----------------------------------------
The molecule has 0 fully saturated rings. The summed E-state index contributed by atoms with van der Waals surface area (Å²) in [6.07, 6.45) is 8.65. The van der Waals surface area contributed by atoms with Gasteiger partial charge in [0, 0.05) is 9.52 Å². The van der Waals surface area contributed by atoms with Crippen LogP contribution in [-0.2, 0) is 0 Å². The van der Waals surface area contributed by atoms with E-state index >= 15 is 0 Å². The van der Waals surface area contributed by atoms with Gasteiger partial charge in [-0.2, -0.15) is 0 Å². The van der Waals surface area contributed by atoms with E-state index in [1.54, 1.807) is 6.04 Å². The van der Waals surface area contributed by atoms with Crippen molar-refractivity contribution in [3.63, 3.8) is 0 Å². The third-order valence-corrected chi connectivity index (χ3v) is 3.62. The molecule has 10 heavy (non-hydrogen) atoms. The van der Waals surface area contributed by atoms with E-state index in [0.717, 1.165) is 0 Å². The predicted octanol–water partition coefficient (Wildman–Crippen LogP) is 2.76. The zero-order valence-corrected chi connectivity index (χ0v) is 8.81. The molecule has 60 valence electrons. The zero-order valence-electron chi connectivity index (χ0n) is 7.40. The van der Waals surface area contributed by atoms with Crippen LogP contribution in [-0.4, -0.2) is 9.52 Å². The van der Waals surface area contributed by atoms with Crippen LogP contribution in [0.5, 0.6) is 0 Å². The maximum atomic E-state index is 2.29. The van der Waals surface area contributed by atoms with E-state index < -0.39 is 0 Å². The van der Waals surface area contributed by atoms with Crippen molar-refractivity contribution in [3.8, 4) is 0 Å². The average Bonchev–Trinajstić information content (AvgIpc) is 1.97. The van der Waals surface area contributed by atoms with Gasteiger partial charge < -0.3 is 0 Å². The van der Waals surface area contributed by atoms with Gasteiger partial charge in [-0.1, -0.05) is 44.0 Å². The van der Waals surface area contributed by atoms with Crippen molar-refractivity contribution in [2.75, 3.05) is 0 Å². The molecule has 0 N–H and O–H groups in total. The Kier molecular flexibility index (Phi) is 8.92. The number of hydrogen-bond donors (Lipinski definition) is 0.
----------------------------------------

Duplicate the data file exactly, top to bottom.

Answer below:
The molecule has 0 fully saturated rings. The summed E-state index contributed by atoms with van der Waals surface area (Å²) in [6.07, 6.45) is 8.65. The van der Waals surface area contributed by atoms with Gasteiger partial charge in [0, 0.05) is 9.52 Å². The van der Waals surface area contributed by atoms with Crippen LogP contribution in [-0.2, 0) is 0 Å². The van der Waals surface area contributed by atoms with E-state index >= 15 is 0 Å². The van der Waals surface area contributed by atoms with Gasteiger partial charge in [-0.2, -0.15) is 0 Å². The van der Waals surface area contributed by atoms with E-state index in [1.54, 1.807) is 6.04 Å². The van der Waals surface area contributed by atoms with Crippen molar-refractivity contribution in [3.63, 3.8) is 0 Å². The third-order valence-corrected chi connectivity index (χ3v) is 3.62. The molecule has 10 heavy (non-hydrogen) atoms. The van der Waals surface area contributed by atoms with E-state index in [0.717, 1.165) is 0 Å². The predicted octanol–water partition coefficient (Wildman–Crippen LogP) is 2.76. The zero-order valence-corrected chi connectivity index (χ0v) is 8.81. The molecule has 60 valence electrons. The zero-order valence-electron chi connectivity index (χ0n) is 7.40. The van der Waals surface area contributed by atoms with Crippen LogP contribution in [-0.4, -0.2) is 9.52 Å². The van der Waals surface area contributed by atoms with Crippen LogP contribution in [0.5, 0.6) is 0 Å². The maximum atomic E-state index is 2.29. The van der Waals surface area contributed by atoms with E-state index < -0.39 is 0 Å². The van der Waals surface area contributed by atoms with Crippen molar-refractivity contribution in [3.8, 4) is 0 Å². The average Bonchev–Trinajstić information content (AvgIpc) is 1.97. The van der Waals surface area contributed by atoms with Gasteiger partial charge < -0.3 is 0 Å². The van der Waals surface area contributed by atoms with Gasteiger partial charge in [-0.1, -0.05) is 44.0 Å². The van der Waals surface area contributed by atoms with Crippen molar-refractivity contribution in [2.75, 3.05) is 0 Å². The molecule has 0 N–H and O–H groups in total. The Kier molecular flexibility index (Phi) is 8.92. The number of hydrogen-bond donors (Lipinski definition) is 0.